Should Art Be Destroyed (short answer: no)

Currently I am incredulous but my mood could change to anything from furious to seething to pity. You see I was reading an article as background for my dissertation. After the first paragraph it became obvious that it was completely irrelevant and also that the writer was a lunatic. However, in the manner of people who stare at motorway pile-ups, I continued reading.

I read about half the article (entitled Should art be destroyed?) and then skipped to the end so I’ve probably missed out the crucial few lines that makes the rest of it sensible but there we go. That’s the fault of the writer for making me want to throw things at my computer screen in the hopes that some of them would hit with enough force that pixels flew off the author’s screen and buried themselves into his skin before reaching the sane part of the argument.

The author’s main point was that art is some self perpetuating behemoth which has, since time immemorial, forced its way into nearly all societies with such insidious voracity that society is now incapable of treating those who dislike art with anything but contempt. This discrimination is so rampant that if one does not have anything art related to put on their CV they will be consigned to their local job centre for the rest of their life and never even aspire to the heady heights of public office… Fact.

There was also a general sense of bitterness regarding the fact that one is not allowed to teach art incineration (that bit did tickle me) in order to counteract schools of art history and that destruction is not given equal value to creation. Oh the injustice. (My feeling on the matter is that anyone can destroy something but not everyone can create something and that, my friend, is why a greater value is placed on creation.)

Anyway, the proposed solution was, if you can’t feasibly destroy all art, then you should move it all to America because “Americans, if they have enough money, often collect art” (KNOB! KNOOOOOOOOOOOOOOOOOOOOB!). All art related jobs would be confined to the US and all art lovers could live peacefully in their hideously regressive, complacent, upper middle class, cannibalistic paradise. And do you know why this is? I shall tell you – it is because by alleviating Europe of the burden of its art, specifically its masterpieces, we will allow accelerated progress and innovation. No, I don’t understand why either. Science, technology, art, creativity… they are interlinked!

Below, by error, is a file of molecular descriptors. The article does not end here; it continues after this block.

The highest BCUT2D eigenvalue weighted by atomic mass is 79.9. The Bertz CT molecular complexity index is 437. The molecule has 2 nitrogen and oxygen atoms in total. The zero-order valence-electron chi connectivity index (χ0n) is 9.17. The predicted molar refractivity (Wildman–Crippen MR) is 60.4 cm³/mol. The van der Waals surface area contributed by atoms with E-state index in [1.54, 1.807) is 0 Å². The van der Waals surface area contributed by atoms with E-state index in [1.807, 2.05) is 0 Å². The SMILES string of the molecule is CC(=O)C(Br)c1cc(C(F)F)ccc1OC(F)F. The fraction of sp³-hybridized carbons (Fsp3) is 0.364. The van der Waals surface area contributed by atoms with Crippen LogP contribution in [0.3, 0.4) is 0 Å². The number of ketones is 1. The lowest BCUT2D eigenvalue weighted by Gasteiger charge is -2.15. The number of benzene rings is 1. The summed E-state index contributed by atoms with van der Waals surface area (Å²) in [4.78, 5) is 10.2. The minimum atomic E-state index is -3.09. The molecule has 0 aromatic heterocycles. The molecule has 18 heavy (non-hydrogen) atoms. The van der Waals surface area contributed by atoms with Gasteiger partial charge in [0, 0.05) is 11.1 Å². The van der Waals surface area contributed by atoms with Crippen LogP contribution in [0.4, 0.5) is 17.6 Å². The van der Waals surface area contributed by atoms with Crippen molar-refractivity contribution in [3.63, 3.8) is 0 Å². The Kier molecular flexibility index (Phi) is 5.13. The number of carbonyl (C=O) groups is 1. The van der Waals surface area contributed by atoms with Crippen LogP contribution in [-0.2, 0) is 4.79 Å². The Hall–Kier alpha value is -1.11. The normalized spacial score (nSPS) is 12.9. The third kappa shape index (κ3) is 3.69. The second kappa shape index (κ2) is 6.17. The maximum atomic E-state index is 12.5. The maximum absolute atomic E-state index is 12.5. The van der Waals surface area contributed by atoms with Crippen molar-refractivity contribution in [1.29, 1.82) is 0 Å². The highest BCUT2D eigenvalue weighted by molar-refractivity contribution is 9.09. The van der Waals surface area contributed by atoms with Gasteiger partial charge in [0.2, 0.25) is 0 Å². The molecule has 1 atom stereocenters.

The grand finale sees the author morosely observing that removing these artworks from Europe might result in conflict:

Any attempt at such a transfer – by definition an assault on the national heritage of the nation states – might result in civil war in Europe. It might conceivably lead to military intervention ‘in support of art’, at least the official national heritage. However, given the fundamental opposition between art and iconoclasm, violence seems inevitable anyway.

Some points of clarification here:

  • Europe is a continent and not a country therefore it could not engage in civil war – work on your phrasing, young man.
  • Defining the physical removal of one or many works of art from one country to another as an assault on national heritage as you have done here says a lot more about your attitude towards national identity than anyone else’s.
  • The military would presumably only be called to intervene if you actually had a snowball’s chance in hell of succeeding. I rather get the impression it would just be you trying to do it on your own after a failed attempt to mobilise an “army” via facebook and you would thusly be escorted out of the National Gallery by one of their many overkeen security persons.
  • You are advocating relocation of art NOT iconoclasm.
  • The fact that you think of art and iconoclasm as antonymic speaks volumes about your understanding of the concept of art. One can perform iconoclastic acts as art.
  • Even if this weren’t the case two opposing concepts do not automatically lead to violence. For example, hot and cold have existed for millennia without outbreaks of hostility.
  • Finally, earlier you were practically sobbing because creativity was given so much more credit than destruction – are you, in fact, secretly anti-destruction too? Surely you should be rejoicing at the inevitable destruction-fest?!

I have no words to express my complete and utter irritation aside from: KNOB!

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